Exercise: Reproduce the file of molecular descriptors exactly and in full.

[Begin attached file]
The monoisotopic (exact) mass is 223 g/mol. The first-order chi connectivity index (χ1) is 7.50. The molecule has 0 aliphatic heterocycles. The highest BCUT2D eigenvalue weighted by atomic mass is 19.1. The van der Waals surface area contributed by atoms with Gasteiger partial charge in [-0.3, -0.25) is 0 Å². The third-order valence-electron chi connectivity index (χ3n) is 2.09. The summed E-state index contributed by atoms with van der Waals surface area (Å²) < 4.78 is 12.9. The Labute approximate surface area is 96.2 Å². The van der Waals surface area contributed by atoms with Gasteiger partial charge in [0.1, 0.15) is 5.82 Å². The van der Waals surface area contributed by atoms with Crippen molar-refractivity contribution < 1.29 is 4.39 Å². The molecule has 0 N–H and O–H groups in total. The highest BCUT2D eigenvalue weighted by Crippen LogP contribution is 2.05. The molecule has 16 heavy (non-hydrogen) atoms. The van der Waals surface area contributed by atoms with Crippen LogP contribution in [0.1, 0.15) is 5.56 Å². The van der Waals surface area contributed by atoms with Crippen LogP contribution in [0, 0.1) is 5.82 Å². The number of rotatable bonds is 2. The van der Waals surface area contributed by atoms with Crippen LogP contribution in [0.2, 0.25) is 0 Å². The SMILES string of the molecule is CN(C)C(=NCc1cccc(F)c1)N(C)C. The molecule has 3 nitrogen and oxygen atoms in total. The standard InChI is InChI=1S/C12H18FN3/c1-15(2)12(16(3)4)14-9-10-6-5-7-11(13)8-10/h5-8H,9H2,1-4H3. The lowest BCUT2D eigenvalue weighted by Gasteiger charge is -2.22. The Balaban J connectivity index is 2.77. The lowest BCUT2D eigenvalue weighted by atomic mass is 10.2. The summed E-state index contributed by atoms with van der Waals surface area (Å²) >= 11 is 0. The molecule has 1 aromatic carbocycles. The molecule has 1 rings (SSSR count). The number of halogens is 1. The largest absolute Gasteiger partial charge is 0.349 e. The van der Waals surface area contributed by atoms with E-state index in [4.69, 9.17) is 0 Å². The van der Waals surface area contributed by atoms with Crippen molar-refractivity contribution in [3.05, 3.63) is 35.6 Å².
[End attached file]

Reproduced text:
The monoisotopic (exact) mass is 223 g/mol. The first-order chi connectivity index (χ1) is 7.50. The molecule has 0 aliphatic heterocycles. The highest BCUT2D eigenvalue weighted by atomic mass is 19.1. The van der Waals surface area contributed by atoms with Gasteiger partial charge in [-0.3, -0.25) is 0 Å². The third-order valence-electron chi connectivity index (χ3n) is 2.09. The summed E-state index contributed by atoms with van der Waals surface area (Å²) < 4.78 is 12.9. The Labute approximate surface area is 96.2 Å². The van der Waals surface area contributed by atoms with Gasteiger partial charge in [0.1, 0.15) is 5.82 Å². The van der Waals surface area contributed by atoms with Crippen molar-refractivity contribution < 1.29 is 4.39 Å². The molecule has 0 N–H and O–H groups in total. The highest BCUT2D eigenvalue weighted by Crippen LogP contribution is 2.05. The molecule has 16 heavy (non-hydrogen) atoms. The van der Waals surface area contributed by atoms with Crippen LogP contribution in [0.1, 0.15) is 5.56 Å². The van der Waals surface area contributed by atoms with Crippen LogP contribution in [0, 0.1) is 5.82 Å². The number of rotatable bonds is 2. The van der Waals surface area contributed by atoms with Crippen LogP contribution in [0.2, 0.25) is 0 Å². The SMILES string of the molecule is CN(C)C(=NCc1cccc(F)c1)N(C)C. The molecule has 3 nitrogen and oxygen atoms in total. The standard InChI is InChI=1S/C12H18FN3/c1-15(2)12(16(3)4)14-9-10-6-5-7-11(13)8-10/h5-8H,9H2,1-4H3. The lowest BCUT2D eigenvalue weighted by Gasteiger charge is -2.22. The Balaban J connectivity index is 2.77. The lowest BCUT2D eigenvalue weighted by atomic mass is 10.2. The summed E-state index contributed by atoms with van der Waals surface area (Å²) >= 11 is 0. The molecule has 1 aromatic carbocycles. The molecule has 1 rings (SSSR count). The number of halogens is 1. The largest absolute Gasteiger partial charge is 0.349 e. The van der Waals surface area contributed by atoms with E-state index in [4.69, 9.17) is 0 Å². The van der Waals surface area contributed by atoms with Crippen molar-refractivity contribution in [3.05, 3.63) is 35.6 Å².